Rekordbox DVS is a software add-on for Rekordbox DJ that lets you spin with timecode vinyl or CDs. It’s stable and responsive. While Pioneer DJ is coming late into the game with its DVS offering, at least DJs who are curious about Rekordbox DJ will have it as an option. Was hoping for some innovation here, but how much further can you go with DVS?
First Impressions / Setting up
Rekordbox DVS is an add-on that you purchase for Rekordbox DJ. You need to own or subscribe to Rekordbox DJ first, and the add-on costs US$99 without the control vinyl (control vinyl costs US$15 per piece). Once you’ve bought a licence for it, it’ll show up in the preferences section of Rekordbox DJ.
To set it up, you connect your turntables / DJ media player to your Rekordbox DVS-compatible mixer or controller. You then place your timecode vinyl / CDs / USB stick, and calibrate the timecode signal within the Rekordbox DVS set-up page. Once you’ve got that down, you’re good to go.
Rekordbox DVS works as expected – I was able to scratch and spin using the timecode vinyl with precision. For me the latency was quite low (1.5ms which is good), and I didn’t have any issues while DJing with it. The timecode file is available on the Rekordbox website, so I downloaded it, copied it to a thumb drive, and for testing purposes mixed using a CDJ-2000NXS. Again, no issues and it worked as expected (of course in this instance you could also just use the CDJs in HID mode by connecting a USB cable).
Like other DVS through the years, Rekordbox DVS has Relative and Absolute modes: Absolute mode is like spinning with actual vinyl where the needle position determines where you are in a tune (so if you skip” the needle, you hear it through the speakers). Relative mode gives you access to more digital features like sync and hot cues, and the position of the needle on the timecode record doesn’t dictate the playhead position in Rekordbox DJ.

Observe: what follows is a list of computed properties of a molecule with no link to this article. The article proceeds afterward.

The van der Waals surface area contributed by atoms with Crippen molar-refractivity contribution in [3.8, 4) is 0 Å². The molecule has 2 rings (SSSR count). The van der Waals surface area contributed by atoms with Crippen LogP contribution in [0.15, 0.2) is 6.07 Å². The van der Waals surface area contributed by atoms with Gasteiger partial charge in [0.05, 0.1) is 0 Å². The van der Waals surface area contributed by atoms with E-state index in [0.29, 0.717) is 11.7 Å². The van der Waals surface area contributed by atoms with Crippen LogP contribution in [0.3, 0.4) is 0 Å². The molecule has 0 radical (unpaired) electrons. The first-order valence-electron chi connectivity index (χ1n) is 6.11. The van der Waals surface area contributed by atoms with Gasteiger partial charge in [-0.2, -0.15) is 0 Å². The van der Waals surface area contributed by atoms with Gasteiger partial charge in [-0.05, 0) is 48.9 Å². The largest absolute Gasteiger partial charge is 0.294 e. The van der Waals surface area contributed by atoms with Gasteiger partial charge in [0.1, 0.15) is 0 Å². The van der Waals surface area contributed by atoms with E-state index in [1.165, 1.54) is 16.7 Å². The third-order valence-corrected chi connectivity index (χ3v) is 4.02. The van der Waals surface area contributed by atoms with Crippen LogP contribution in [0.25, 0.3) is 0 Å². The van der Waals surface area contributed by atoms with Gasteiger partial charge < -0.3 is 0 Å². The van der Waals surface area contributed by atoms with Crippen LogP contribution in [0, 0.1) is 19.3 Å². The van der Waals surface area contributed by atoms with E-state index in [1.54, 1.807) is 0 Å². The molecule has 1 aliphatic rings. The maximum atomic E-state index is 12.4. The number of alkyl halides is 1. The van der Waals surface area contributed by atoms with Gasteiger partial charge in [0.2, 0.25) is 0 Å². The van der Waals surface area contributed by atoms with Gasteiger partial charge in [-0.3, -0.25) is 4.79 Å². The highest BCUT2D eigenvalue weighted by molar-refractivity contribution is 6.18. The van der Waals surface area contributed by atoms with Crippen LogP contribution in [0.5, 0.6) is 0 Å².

There’s nothing exciting or new about Rekordbox DVS, but that’s both a good and a bad thing: it’s good because those wanting to switch over from another DVS like Serato DJ or Traktor will find the experience to be frictionless, and it’s also bad because there has been a lack of innovation as far as DVS goes.
It’s not Pioneer DJ’s fault, it’s just that DVS has got to a point where it’s already stable and there really isn’t much to add to it any more – this is the reason why Rane’s SL boxes are still used by a so many DJs even though they’re a decade old. As such, Pioneer DJ is coming late into the game with its DVS offering, but at least DJs who are curious about Rekordbox DJ will have it as an option.
I’ve used Rekordbox DVS for a couple of gigs with different Pioneer DJ mixers (and a mix of good and bad turntables) and have had no issue. It’s stable, responsive, and fits in well with my current Rekordbox workflow. Again, no innovation here at all, but how much farther can you go with DVS? Whoever answers this question will get an edge in the DVS game.